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Oxymorons are one of the “seasonings” in great . Sprinkle in a few to evoke a laugh, a sense of wonder, drama, playfulness, and more.
And today, you’ll see exactly how this flavorful figurative language helps fold more flair and fun into any you write.
Here’s what we’ll explore:
Let’s get started.
Fun Fact: Oxymoron comes from the Greek word oksús (meaning “keen”) and mōros (meaning “stupid”). The word oxymoron is quite literally an oxymoron!
Oxymorons aren’t unique to the
The pairing of contradictory terms grabs attention, generates surprise, and creates an impression. Also, mastering the is an elegant way to weave clever wordplay into your creative .
An can be a or in one of these formats:
Oxymorons and juxtapositions are closely related literary terms.
A great is the movie, “Legally Blonde,” starring Reese Witherspoon.
She decides to go to Harvard Law School because she wants to win her boyfriend back. But she doesn’t look at all like the typical law student with her pink clothes, her Chihuahua, Bruiser, who goes with her everywhere in her tote bag, and her bright orange MacBook standing out against all the gray and silver laptops in the classroom.
An is a type of juxtaposition, just shorter and focused on two contradictory concepts. For , “sorority girl lawyer” might be an that summarizes the plot of “Legally Blond”.
is considered a “condensed” . can be figuratively true but not literally true.
Both are contradictions, but the big difference between oxymoron and paradox is that a is something you think about. In contrast, an is a description that’s enjoyed in the moment and then forgotten as the or listener moves on.
There are many great oxymorons out there, and more are discovered and invented every day. Here are 67 examples that we think you’ll .
Modern pop culture works hard to attract the attention of the targeted viewer or in today’s flood of advertising. And because oxymorons provoke curiosity and interest, they make great titles for books, movies, and television.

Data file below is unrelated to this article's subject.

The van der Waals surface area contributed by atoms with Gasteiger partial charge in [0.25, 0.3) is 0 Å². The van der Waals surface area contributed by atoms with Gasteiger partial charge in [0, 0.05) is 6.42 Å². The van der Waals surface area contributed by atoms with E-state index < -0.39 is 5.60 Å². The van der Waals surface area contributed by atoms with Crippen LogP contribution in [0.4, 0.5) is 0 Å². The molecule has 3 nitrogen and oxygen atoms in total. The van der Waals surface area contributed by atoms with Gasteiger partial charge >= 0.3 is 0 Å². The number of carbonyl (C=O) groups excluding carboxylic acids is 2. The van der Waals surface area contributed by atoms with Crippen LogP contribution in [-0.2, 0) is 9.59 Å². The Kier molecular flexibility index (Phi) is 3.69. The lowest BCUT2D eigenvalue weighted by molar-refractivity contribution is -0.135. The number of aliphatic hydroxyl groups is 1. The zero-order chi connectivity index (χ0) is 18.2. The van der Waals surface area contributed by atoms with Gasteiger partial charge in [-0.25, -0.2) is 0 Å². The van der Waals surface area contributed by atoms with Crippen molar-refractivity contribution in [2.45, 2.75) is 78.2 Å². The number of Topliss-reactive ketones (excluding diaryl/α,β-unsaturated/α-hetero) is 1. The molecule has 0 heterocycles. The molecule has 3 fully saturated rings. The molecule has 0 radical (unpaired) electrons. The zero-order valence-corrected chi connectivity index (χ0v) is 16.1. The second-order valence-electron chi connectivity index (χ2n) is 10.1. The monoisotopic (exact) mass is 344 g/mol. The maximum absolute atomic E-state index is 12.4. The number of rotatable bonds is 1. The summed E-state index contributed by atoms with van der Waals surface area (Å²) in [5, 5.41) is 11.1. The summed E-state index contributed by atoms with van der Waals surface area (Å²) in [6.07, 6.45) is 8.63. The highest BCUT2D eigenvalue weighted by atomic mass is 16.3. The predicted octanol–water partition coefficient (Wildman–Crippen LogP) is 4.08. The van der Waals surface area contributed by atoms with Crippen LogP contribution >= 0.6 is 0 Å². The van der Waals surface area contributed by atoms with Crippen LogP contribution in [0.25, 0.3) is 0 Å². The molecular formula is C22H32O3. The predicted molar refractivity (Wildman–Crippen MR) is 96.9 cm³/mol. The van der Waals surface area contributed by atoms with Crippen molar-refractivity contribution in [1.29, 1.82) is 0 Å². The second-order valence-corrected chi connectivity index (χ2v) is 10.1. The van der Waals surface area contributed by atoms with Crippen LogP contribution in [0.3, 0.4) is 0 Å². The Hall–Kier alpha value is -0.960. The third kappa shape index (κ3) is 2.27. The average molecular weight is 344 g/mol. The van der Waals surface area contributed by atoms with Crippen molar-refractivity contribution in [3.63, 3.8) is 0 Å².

Some of the longest-lasting oxymorons were generated by Shakespeare in his plays and are still widely used today.
But Shakespeare isn’t the only guru.
In fact, many modern authors are coming up with their own as well, for :
These examples might help you use oxymorons to good effect in your .
A song’s amazing melody may make it a fan-favorite. Add a great title, like an that represents the poetry of the lyrics, and you have a song that’s a beloved classic for years to come.
Many oxymorons have become part of our daily language to the point where they now make sense and seem normal. They name things we know are contradictory but still apply at work, at home, in families, and in society.
Funny oxymorons often come from sarcastic or cynical contradictions. When used well, your or listener will at least smile if not laugh out loud.
That’s over five dozen in several different formats to inspire fresh ways to hook your readers and keep their interest.
As great a list as this might be, just reading this post and moving on won’t make the magic happen in your .
Bookmark this post.
Make a point of coming back to it in your editing process, taking the time to find where your slumps and could use a kick in the phrasing.
Use the above examples where they fit or as models for creating your own unique oxymorons.
This will pay off handsomely.
Your will connect with your readers’ emotions, you’ll keep their attention all the way through, and they’ll come to the end wishing there was more.
The post 67 Stupidly Brilliant (& Seriously Fun) Oxymoron Examples appeared first on Smart Blogger.